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The 1996 Anti-Terrorism and Effective Death Penalty Act made it a crime to provide “material support” to any organization designated by the U.S. State Department as a “Foreign Terrorist Organization.” Expanded by the USA PATRIOT Act, these provisions violate the First Amendment and amount to guilt by association by criminalizing support that is intended to promote the lawful activities of a designated organization.
These provisions criminalize wide-ranging forms of support, including the distribution of literature, engaging in political advocacy, participating in peace conferences, training in human rights advocacy, and donating cash and humanitarian assistance, even when the assistance is intended solely to promote the lawful and non-violent activities of a designated organization. The statute does not require any showing of intent to further terrorist or other illegal activity, it is unconstitutionally vague, and it grants the Secretary of State overly broad discretionary power to designate groups as “terrorist” and turn their supporters into outlaws.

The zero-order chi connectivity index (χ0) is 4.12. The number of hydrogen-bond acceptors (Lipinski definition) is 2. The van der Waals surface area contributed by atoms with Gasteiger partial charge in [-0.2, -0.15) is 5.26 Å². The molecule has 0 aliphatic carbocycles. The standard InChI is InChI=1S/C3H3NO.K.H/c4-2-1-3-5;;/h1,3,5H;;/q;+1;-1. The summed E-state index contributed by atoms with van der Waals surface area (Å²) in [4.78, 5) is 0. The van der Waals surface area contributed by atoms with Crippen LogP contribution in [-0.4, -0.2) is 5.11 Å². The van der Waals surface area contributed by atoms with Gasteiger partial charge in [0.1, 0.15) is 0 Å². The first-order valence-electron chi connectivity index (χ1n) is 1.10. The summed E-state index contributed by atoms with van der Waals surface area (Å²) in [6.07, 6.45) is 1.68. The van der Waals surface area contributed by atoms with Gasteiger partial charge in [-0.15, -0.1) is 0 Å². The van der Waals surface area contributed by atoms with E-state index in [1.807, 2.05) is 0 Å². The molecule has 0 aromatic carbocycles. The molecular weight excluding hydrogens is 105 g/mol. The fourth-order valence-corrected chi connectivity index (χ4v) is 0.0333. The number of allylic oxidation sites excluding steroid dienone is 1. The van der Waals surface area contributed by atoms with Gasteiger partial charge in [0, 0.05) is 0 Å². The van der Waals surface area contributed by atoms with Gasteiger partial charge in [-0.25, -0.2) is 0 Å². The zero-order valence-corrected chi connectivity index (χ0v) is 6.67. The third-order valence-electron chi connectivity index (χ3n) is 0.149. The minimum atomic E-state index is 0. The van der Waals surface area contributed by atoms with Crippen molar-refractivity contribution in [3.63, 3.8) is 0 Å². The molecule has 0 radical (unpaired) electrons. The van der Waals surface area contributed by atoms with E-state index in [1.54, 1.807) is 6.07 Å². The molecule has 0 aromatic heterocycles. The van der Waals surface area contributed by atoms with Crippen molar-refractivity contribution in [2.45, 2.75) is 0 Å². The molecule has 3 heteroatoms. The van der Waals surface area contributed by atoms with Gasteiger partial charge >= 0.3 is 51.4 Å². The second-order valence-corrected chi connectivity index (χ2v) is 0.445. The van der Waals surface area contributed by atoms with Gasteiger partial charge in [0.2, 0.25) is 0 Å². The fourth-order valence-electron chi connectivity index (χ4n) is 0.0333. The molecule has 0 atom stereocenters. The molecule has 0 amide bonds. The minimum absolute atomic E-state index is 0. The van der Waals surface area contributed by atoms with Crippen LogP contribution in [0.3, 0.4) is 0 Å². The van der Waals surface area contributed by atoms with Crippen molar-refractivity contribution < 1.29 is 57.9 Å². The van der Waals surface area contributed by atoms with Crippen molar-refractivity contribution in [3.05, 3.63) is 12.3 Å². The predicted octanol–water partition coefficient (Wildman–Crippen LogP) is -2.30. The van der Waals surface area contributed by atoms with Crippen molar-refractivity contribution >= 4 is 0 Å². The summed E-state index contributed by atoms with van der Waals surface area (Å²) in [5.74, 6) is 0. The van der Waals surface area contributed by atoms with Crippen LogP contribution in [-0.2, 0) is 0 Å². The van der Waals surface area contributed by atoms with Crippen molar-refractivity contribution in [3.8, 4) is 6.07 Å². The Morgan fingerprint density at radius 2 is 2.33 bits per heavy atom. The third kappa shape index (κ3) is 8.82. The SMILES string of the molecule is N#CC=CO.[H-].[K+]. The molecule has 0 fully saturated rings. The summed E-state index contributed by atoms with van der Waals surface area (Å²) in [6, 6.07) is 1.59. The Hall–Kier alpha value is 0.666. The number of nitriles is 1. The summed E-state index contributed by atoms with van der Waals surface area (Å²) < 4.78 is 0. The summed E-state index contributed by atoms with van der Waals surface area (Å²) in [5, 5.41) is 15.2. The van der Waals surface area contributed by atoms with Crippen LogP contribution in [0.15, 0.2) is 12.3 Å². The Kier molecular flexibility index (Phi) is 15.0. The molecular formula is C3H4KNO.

CCR has been tackling material support legislation in court for nearly ten years, with a series of cases on behalf of the Humanitarian Law Project, a Los Angeles-based non-profit that advocates for the peaceful resolution of armed conflicts; and on behalf of Tamil-American aid groups which sought to provide tsunami relief in areas of Sri Lanka that are controlled by a designated organization. The Obama administration has defended the use of these provisions as vigorously as the Bush and Clinton administrations before it. The cases were heard by the Supreme Court under the consolidated case name Holder v. Humanitarian Law Project on February 23, 2010.